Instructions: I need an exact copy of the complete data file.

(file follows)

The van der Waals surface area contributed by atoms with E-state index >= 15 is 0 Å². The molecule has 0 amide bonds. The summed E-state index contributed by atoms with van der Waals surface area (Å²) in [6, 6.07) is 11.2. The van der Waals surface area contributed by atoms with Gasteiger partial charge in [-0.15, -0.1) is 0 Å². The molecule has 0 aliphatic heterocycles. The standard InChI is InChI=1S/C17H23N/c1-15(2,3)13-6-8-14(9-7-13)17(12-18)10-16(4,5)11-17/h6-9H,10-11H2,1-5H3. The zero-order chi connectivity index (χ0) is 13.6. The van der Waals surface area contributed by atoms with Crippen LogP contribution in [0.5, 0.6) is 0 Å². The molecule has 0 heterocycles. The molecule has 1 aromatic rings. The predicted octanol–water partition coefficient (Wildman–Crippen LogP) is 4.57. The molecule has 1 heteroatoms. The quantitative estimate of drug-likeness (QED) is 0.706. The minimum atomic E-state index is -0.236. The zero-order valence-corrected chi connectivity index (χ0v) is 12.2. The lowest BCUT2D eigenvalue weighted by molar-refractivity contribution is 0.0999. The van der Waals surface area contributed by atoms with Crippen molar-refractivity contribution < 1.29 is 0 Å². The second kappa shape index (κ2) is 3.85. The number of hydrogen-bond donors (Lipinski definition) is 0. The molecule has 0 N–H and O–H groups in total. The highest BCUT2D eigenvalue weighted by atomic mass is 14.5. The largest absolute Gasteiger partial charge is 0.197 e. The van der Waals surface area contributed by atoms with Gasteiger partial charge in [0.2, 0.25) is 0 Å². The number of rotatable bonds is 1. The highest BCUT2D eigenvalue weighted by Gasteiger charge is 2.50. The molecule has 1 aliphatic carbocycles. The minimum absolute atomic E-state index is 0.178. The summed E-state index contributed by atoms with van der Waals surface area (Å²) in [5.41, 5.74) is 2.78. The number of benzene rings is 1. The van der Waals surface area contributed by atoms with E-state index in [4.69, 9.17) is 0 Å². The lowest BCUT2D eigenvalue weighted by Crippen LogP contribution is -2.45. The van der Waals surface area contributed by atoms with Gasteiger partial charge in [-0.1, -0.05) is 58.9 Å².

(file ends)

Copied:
The van der Waals surface area contributed by atoms with E-state index >= 15 is 0 Å². The molecule has 0 amide bonds. The summed E-state index contributed by atoms with van der Waals surface area (Å²) in [6, 6.07) is 11.2. The van der Waals surface area contributed by atoms with Gasteiger partial charge in [-0.15, -0.1) is 0 Å². The molecule has 0 aliphatic heterocycles. The standard InChI is InChI=1S/C17H23N/c1-15(2,3)13-6-8-14(9-7-13)17(12-18)10-16(4,5)11-17/h6-9H,10-11H2,1-5H3. The zero-order chi connectivity index (χ0) is 13.6. The van der Waals surface area contributed by atoms with Crippen LogP contribution in [0.5, 0.6) is 0 Å². The molecule has 0 heterocycles. The molecule has 1 aromatic rings. The predicted octanol–water partition coefficient (Wildman–Crippen LogP) is 4.57. The molecule has 1 heteroatoms. The quantitative estimate of drug-likeness (QED) is 0.706. The minimum atomic E-state index is -0.236. The zero-order valence-corrected chi connectivity index (χ0v) is 12.2. The lowest BCUT2D eigenvalue weighted by molar-refractivity contribution is 0.0999. The van der Waals surface area contributed by atoms with Crippen molar-refractivity contribution < 1.29 is 0 Å². The second kappa shape index (κ2) is 3.85. The number of hydrogen-bond donors (Lipinski definition) is 0. The molecule has 0 N–H and O–H groups in total. The highest BCUT2D eigenvalue weighted by atomic mass is 14.5. The largest absolute Gasteiger partial charge is 0.197 e. The van der Waals surface area contributed by atoms with Gasteiger partial charge in [0.2, 0.25) is 0 Å². The number of rotatable bonds is 1. The highest BCUT2D eigenvalue weighted by Gasteiger charge is 2.50. The molecule has 1 aliphatic carbocycles. The minimum absolute atomic E-state index is 0.178. The summed E-state index contributed by atoms with van der Waals surface area (Å²) in [5.41, 5.74) is 2.78. The number of benzene rings is 1. The van der Waals surface area contributed by atoms with E-state index in [4.69, 9.17) is 0 Å². The lowest BCUT2D eigenvalue weighted by Crippen LogP contribution is -2.45. The van der Waals surface area contributed by atoms with Gasteiger partial charge in [-0.1, -0.05) is 58.9 Å².